I consider rules (specifically, a BRE) to be pretty much essential as an adjunct to a BPMS these days. There’s a number of reasons for this:
– Rules are a lot more complex than you can implement in most BPMS, with the exception of rules-based systems like Pegasystems: FileNet’s expression builder, for example, is not a replacement for a BRE no matter how many times that I hear that from their product marketing group. A BRE lets a business analyst create business rules in a declarative fashion, using the language of the business.
– Rules in a BRE can be used consistently from different process flows, and also from other applications such as CRM: anywhere in the organization that needs to apply that rule can be assured of using the same rule if they’re all calling the same BRE.
– Most importantly, in my opinion, is the ability to change business rules on work in progress. If you implement a business rule in FileNet’s expression builder at a step in the process, then once a process instance is kicked off, it can’t (easily) be changed: it will execute to completion based on the workflow, and hence rule, definition at the time that it was instantiated. If you instead call a BRE at a step in the workflow, then that call isn’t made until that step is executed, so the current definition of the business rule at that time will be invoked. This, in my opinion, is one of the best reasons to get your business rules out of FileNet and into a BRE, where they belong.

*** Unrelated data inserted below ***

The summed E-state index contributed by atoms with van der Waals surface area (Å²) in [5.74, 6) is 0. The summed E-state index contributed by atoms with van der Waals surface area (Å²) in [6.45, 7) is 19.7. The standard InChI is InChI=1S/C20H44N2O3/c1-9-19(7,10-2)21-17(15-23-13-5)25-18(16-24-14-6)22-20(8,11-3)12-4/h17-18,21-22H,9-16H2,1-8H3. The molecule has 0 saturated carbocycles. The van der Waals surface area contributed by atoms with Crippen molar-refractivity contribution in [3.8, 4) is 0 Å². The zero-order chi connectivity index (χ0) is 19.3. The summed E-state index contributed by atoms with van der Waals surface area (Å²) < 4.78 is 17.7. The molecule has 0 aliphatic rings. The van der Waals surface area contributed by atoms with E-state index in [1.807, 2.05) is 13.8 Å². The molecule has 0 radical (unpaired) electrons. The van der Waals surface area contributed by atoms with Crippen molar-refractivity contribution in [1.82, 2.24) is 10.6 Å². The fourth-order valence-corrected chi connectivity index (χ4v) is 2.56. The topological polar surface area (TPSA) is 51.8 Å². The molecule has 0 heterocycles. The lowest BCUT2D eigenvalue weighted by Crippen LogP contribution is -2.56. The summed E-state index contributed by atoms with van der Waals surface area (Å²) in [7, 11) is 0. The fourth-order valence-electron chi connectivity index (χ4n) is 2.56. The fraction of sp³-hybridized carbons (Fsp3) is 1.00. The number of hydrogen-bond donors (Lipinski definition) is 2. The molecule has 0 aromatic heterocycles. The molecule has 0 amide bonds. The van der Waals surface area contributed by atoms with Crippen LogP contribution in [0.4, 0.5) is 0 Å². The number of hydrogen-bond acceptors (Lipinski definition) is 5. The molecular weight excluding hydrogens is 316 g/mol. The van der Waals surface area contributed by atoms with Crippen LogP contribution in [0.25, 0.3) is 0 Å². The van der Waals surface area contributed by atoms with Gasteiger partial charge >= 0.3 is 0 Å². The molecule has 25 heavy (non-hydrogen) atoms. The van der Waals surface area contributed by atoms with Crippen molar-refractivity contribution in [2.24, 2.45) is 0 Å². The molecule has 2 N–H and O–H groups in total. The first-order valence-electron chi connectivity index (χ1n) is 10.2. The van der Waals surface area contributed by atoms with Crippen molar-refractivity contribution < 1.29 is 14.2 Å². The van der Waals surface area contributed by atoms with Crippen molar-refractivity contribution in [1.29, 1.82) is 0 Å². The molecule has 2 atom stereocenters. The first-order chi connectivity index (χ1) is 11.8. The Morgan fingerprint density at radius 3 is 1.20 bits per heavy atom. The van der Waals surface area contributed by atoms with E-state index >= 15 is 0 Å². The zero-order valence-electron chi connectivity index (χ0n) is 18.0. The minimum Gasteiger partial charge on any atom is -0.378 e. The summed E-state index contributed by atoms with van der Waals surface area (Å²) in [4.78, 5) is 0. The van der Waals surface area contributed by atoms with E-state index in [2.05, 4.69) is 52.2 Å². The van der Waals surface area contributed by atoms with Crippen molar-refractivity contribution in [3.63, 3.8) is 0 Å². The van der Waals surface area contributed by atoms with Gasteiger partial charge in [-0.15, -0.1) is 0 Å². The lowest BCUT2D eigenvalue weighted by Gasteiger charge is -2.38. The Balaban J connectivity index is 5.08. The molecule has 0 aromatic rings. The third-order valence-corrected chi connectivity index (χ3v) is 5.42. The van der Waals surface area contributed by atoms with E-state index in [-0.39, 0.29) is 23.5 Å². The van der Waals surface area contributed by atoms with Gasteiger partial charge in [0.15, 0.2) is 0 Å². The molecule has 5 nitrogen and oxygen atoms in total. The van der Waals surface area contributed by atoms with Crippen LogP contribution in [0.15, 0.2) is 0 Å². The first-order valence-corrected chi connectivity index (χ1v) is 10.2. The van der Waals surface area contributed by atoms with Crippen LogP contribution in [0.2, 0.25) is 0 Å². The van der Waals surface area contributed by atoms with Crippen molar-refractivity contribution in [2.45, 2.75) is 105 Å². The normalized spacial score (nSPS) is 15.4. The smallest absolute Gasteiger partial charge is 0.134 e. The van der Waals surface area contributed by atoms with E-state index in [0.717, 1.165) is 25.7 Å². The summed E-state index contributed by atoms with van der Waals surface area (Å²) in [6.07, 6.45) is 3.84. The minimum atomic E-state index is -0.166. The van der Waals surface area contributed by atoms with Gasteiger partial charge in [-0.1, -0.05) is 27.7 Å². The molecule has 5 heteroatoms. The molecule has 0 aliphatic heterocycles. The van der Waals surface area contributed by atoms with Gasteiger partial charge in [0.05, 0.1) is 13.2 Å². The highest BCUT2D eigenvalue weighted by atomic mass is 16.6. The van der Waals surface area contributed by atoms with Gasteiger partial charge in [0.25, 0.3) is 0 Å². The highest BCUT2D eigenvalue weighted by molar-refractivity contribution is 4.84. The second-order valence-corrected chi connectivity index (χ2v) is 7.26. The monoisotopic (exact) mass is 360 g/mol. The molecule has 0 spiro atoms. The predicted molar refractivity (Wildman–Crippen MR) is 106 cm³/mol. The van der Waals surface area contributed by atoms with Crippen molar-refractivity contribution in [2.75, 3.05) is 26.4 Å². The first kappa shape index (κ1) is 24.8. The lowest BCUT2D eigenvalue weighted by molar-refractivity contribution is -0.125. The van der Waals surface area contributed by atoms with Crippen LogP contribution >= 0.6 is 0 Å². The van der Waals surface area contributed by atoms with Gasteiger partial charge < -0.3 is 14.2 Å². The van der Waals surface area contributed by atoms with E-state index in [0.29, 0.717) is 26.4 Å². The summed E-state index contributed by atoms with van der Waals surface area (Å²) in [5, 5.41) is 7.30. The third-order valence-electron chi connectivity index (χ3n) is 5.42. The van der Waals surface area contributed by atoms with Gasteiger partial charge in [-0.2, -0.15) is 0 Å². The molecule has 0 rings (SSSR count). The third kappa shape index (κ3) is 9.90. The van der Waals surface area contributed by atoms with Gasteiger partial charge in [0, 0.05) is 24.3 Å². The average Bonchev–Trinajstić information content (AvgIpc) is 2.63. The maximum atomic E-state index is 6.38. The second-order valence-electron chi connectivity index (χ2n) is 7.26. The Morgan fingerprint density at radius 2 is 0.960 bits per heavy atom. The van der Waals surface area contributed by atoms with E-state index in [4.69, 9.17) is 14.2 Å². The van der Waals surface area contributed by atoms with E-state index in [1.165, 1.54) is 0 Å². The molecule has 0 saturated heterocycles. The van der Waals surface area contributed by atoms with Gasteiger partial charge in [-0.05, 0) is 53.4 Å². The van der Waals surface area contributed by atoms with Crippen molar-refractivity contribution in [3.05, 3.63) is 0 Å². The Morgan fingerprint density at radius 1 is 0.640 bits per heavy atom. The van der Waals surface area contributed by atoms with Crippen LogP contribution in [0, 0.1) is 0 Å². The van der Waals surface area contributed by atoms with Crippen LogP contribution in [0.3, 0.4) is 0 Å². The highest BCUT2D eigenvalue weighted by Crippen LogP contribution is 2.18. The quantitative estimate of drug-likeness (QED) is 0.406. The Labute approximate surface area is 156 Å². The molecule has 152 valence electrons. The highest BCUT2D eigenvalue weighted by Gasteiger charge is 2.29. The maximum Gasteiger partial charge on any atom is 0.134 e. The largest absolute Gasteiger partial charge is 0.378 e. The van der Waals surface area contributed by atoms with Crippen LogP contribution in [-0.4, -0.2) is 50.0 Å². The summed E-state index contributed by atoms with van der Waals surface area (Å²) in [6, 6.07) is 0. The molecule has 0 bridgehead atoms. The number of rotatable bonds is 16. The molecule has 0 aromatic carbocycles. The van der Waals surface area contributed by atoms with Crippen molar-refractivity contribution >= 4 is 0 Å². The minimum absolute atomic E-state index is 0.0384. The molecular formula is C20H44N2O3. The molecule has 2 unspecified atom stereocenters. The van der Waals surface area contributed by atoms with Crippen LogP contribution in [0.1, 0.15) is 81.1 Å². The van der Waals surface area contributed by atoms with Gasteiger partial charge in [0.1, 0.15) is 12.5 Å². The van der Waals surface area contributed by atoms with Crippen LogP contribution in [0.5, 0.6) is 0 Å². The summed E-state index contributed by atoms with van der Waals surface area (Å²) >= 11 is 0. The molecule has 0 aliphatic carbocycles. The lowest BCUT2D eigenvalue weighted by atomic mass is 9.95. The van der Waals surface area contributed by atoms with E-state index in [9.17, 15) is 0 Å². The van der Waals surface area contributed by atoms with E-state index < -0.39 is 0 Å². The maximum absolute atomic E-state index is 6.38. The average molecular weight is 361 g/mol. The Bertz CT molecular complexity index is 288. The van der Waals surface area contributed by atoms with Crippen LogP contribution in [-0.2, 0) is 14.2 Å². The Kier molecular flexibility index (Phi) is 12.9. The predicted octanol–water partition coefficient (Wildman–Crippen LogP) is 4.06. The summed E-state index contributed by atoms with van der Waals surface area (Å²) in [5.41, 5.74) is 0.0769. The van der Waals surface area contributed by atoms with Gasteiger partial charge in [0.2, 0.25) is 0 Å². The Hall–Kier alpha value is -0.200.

I finished the conference today in a session on BPM that is much too rudimentary for me (hence why I’m blogging my thoughts on BRE), and not enough cover to dash for the door without being seen. It’s finishing up with Carl Hillier doing a demo, which is always entertaining: he showed pictures of both his baby and his Porsche.
I also found out that FileNet commissioned the Economist to do a survey on process management; I’ll have my eyes open for that.